We searched PubMed between April 17 and 27, 2017, for clinical trial publications, cohort studies, and review articles published in English from 2004 to 2017, using combinations, abbreviations, and variations of the search terms "HIV", "antiretroviral therapy", "dolutegravir", "integrase strand transfer inhibitor", "rilpivirine", "non-nucleoside reverse transcriptase inhibitor", "nucleoside reverse transcriptase inhibitor", "dual therapy", "two-drug regimens", and "treatment simplification". We used general Internet searches to acquire relevant practice guidelines and prescribing inserts from governmental, non-governmental, and corporate organisations. The evidence showed that two-drug regimens are being discussed and developed by investigators and clinicians to address emerging polypharmacy, lifelong cumulative drug exposure, ageing, and nucleoside reverse transcriptase inhibitor (NRTI) toxicity issues being faced by patients with HIV-1 infection. The notion for treatment in HIV for almost 20 years has been that three-drug regimens are required to provide adequate virological efficacy and a barrier to emergence of resistance. However, the development and regulatory approval of the potent integrase strand transfer inhibitor dolutegravir has facilitated development of two-drug regimens. The potency, safety, and high-resistance barrier of dolutegravir make it an optimal core drug for an NRTI, protease inhibitor, and booster-sparing two-drug regimen, and the efficacy, safety, and tolerability of rilpivirine suggest compatibility with dolutegravir.
Added value of this study
Results of the SWORD-1 and SWORD-2 studies show that dolutegravir-rilpivirine is non-inferior (predefined -8% non-inferiority margin) to the continuation of triple therapy, consisting of two NRTIs with a third drug belonging to the integrase strand transfer inhibitor, non-nucleoside reverse transcriptase inhibitor, or protease inhibitor classes in maintaining virological suppression through 48 weeks. To date, these studies comprise the largest trial population in which the efficacy and safety of a two-drug regimen have been evaluated. These findings provide a robust demonstration of the suitability of this two-drug regimen, dolutegravir-rilpivirine, for maintenance of HIV-1 suppression in treatment-experienced adults. These studies might also help with the development of new two-drug regimens following careful selection of antiretroviral drugs based on their potency, safety profile, and pharmacokinetic properties.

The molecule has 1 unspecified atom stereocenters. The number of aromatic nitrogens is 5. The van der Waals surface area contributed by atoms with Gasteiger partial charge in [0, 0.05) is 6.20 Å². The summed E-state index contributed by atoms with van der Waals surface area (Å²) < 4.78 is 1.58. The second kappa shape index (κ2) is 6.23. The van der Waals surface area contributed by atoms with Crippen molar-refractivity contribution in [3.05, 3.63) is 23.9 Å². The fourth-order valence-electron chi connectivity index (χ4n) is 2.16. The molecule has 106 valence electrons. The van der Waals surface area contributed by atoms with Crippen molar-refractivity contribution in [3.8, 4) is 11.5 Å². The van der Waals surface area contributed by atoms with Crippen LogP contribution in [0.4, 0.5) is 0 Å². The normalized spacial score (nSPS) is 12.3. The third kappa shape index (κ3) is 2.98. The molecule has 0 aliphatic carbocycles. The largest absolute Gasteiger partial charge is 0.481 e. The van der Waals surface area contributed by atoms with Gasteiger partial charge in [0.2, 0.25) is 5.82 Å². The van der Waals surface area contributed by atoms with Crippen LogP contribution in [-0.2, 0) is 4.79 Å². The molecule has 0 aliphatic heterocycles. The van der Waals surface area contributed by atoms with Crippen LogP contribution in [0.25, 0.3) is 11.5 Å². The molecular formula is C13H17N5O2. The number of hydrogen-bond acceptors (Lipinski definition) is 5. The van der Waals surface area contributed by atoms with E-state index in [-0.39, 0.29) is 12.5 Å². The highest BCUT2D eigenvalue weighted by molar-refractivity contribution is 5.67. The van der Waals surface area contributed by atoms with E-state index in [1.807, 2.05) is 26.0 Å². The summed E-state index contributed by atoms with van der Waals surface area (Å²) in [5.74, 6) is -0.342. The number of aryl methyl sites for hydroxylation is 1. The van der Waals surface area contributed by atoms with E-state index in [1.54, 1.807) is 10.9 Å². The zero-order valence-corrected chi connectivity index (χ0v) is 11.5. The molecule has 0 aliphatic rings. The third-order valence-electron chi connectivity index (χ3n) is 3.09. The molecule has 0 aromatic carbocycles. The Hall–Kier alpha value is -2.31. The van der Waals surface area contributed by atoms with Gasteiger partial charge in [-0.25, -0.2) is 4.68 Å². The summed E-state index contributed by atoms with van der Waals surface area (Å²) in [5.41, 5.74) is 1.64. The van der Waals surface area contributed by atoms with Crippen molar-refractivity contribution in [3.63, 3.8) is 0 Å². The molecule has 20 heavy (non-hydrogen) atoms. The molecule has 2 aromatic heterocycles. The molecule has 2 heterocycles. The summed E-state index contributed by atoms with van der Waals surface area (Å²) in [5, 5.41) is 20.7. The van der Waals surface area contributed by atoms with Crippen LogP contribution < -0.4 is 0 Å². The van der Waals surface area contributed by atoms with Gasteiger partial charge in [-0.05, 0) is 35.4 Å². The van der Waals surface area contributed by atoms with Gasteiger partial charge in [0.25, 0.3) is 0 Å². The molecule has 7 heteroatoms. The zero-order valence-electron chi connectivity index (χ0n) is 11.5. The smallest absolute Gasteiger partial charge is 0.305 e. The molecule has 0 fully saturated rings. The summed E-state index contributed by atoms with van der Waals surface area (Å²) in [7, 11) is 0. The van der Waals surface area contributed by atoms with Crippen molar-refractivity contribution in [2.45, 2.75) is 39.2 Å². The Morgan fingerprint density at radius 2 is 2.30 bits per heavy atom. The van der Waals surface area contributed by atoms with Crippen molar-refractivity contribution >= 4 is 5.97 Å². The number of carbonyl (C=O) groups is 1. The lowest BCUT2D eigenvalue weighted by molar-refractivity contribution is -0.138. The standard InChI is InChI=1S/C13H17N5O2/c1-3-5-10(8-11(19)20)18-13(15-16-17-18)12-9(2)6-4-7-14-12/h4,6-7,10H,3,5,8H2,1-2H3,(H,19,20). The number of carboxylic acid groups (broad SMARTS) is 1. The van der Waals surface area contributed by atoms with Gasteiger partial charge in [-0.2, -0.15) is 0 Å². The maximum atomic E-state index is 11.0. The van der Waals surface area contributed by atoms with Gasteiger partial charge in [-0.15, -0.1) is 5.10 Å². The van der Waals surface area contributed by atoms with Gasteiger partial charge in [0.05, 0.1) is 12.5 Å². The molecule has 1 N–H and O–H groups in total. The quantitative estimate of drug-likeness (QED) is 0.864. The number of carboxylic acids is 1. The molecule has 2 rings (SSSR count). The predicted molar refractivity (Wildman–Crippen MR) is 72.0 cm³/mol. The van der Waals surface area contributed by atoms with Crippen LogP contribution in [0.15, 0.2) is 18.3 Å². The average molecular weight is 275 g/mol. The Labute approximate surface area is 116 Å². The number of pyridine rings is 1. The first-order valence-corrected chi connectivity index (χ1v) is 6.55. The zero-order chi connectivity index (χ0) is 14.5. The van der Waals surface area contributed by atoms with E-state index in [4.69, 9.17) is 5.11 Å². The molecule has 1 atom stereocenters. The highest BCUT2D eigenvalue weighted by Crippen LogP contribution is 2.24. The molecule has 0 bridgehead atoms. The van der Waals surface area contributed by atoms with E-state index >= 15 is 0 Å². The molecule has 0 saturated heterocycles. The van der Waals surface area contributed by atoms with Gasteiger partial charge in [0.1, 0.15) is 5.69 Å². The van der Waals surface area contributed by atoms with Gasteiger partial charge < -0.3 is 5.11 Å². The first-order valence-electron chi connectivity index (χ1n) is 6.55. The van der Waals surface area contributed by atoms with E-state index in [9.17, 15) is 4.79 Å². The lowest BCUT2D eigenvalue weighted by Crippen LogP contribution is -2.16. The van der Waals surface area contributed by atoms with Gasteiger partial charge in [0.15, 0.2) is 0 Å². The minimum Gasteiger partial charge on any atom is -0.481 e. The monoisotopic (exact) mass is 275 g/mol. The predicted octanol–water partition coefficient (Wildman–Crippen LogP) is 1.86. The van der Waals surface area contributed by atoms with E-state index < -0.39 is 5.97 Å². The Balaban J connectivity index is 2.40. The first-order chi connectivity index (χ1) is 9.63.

Implications of all the available evidence
After the early attempts at treatment of HIV infection with combinations of two antiretroviral drugs encountered mixed efficacy and toxicity results, the development and real-world use of this approach in recent years since the advent of combination therapy with three drugs has been sparse. A systematic review of contemporary two-drug regimen studies revealed that the bulk of these studies were insufficiently powered to support robust conclusions regarding efficacy or had no independent confirmation in separate studies. The SWORD studies highlight the potential benefit of two-drug regimens composed of drugs chosen on the basis of their favourable properties (eg, virological efficacy, pharmacokinetic and pharmacodynamic characteristics, and resistance barrier) in highly adherent patients who might need to minimise the number of concomitant medications they are taking. As the population with HIV ages, polypharmacy might become a more important treatment consideration. Treatment simplification strategies with two-drug regimens such as dolutegravir-rilpivirine might become more prominent in treatment decisions.
With combination ART resulting in longer lifespans, ageing patients with HIV are confronted by a constellation of interrelated comorbidities and drug-drug interaction risks.2 Regimens comprising two antiretroviral drugs have been proposed to minimise cumulative drug exposure and reduce risks for long-term drug-related toxicities.3 A systematic review2 of studies on two-drug regimens, from 2000 to 2014, showed mixed results. Most study populations were small, some trials had no active-control groups, or treatment durations were too short to support robust conclusions, and larger randomised trials had no independent confirmation from adequately powered follow-up trials.2 Concerns surrounding two-drug regimens include questions about how they compare with triple therapy in terms of barrier to treatment-emergent resistance and subsequent virological failure.4 Thus, the success of two-drug regimens might depend on choosing component drugs with complementary therapeutic, pharmacokinetic, and pharmacodynamic properties.3